If you even have to ask, you are better off getting the permit. What a long and expensive headache it would be if something bad happened which may or not have been your fault and they decide to limit reimbursment or not reimburse at all.

If the damage was significant enough, it could be a financial life changer if you are deemed inelidgeable for coverage.

Remember, an ounce of prevention..............

Jeff

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post #9 of 27 Old 06-10-2002, 06:22 PM
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Quote:
Originally posted by thebland
They make their money by paying out as little as possible. It's that simple.

Actually, they make money by spreading risk, and must strike a a balance of being credible and avoiding fraudulent claims. If your toaster causes a fire in your kitchen, they will not deny your fire loss because you have a home theater. They will pay for damage to any equipment you have to policy limits, as well as any damage to policy limits. They will likely investigate as far as to exclude arson, assess monetary damages, and make you submit receipts for things that seem out of line with statistical data. (for example "$8,000 seems excessive for a pair of speakers since the national average is under $500, do you have a receipt?")
On the other hand, if faulty wiring in your jury rigged home theater causes a fire, and the fire department isolates the cause to uninspected, out of code, shoddy workmanship, you have a problem.
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post #10 of 27 Old 06-11-2002, 04:11 AM
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What about the case where you did all the work yourself (to code) but do not have a permit nor had the work inspected? It really isn't that hard to run a new circuit from the box to a room. Most (all?) of this is really common sense.

I did all of my own wiring (new circuits) and I have never had a problem; it has been wired to code. I guess if you stay up all night worrying about it it is better to either get someone to do it or have it inspected.

Riverside Cinemas
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post #11 of 27 Old 06-11-2002, 04:59 AM
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I think it only matters if (in the unlikely event) a fire is determined to have started from there, the house burns down, and the fire dept determines it came from your non-permited basement. Then, you might be in trouble.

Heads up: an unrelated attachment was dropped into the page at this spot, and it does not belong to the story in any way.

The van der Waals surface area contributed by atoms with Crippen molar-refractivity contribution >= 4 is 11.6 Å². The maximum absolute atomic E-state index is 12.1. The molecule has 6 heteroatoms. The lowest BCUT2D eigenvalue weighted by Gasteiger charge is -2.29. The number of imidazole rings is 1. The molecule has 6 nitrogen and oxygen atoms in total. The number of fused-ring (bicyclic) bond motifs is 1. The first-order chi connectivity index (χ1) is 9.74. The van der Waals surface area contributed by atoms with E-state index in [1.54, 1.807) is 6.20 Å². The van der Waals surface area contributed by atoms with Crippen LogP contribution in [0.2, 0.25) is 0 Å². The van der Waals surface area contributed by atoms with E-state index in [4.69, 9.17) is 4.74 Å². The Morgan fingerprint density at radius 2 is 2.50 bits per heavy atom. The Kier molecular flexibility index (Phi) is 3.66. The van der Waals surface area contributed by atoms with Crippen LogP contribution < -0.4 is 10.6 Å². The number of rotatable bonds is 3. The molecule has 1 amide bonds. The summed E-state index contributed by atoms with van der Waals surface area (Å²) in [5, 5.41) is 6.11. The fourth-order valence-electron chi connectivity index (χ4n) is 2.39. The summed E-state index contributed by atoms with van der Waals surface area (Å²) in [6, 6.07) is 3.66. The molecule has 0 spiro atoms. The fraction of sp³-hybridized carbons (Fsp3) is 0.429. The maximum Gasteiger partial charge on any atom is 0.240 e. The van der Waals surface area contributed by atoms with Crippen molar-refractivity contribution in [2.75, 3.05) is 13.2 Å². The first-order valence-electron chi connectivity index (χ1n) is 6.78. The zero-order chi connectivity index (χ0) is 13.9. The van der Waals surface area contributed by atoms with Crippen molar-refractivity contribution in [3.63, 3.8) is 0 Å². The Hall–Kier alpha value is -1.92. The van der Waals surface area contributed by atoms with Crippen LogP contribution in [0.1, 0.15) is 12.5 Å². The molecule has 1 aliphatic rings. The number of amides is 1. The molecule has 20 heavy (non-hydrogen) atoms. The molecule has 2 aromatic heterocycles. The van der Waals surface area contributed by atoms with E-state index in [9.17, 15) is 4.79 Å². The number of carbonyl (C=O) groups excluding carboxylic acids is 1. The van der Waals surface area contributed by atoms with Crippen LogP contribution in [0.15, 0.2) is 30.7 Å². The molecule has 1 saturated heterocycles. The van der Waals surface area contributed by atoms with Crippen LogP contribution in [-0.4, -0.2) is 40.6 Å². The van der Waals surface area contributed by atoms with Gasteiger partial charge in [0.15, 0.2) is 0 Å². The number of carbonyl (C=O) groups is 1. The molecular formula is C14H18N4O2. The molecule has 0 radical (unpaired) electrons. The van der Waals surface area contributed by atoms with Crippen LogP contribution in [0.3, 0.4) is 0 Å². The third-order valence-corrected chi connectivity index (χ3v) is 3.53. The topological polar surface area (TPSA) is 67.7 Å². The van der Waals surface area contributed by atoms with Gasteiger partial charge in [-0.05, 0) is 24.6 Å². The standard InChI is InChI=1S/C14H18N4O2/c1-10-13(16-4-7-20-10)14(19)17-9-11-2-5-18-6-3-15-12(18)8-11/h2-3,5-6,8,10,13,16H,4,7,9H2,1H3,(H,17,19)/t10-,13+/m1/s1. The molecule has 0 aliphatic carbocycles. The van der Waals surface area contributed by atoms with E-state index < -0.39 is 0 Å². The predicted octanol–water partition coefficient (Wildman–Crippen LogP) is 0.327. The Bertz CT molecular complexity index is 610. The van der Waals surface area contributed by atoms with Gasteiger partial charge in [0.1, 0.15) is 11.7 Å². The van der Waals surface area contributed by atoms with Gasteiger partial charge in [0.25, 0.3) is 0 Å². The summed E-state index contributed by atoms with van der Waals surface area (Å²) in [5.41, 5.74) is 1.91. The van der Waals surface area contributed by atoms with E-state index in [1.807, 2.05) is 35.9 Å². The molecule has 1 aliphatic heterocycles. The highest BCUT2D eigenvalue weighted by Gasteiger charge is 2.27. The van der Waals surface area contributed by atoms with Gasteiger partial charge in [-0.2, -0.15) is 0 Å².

JEff

My Home Theater of the Month- Le Petit Trianon

There are more than a handful of [op amps] that sound so good that most designers want to be using them as opposed to discreet transistors. Dave Reich, Theta 2009
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post #12 of 27 Old 06-11-2002, 05:54 AM - Thread Starter
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Quote:
Originally posted by Swampfox


...They will pay for damage to any equipment you have to policy limits, as well as any damage to policy limits. They will likely investigate as far as to exclude arson, assess monetary damages, and make you submit receipts for things that seem out of line with statistical data. (for example "$8,000 seems excessive for a pair of speakers since the national average is under $500, do you have a receipt?")...
Once my basement and Theatre were finished, I went an talked to my Insurance Agent (State Farm) and had both the basic square footage added, as well as declaring the Theatre as a "special purpose" room. This was to register the fact that the cost to reconstruct this room would be much more than the standard charge per sq. foot.

Although they insisted there would not be a problem replacing the equipment, I listed my projector and the electronics as addendums on the policy. State Farm considers the Theatre equipment as part of the house "contents", not the dwelling. In the case of a complete loss, the "contents" of the house is limited to 50% of the cost of the dwelling.

In the end, they tell you what your $$ coverage is for dwelling and contents. If you feel that these numbers are too small, they will gladly charge you a larger premium for a larger $$ coverage.

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post #13 of 27 Old 06-11-2002, 06:28 AM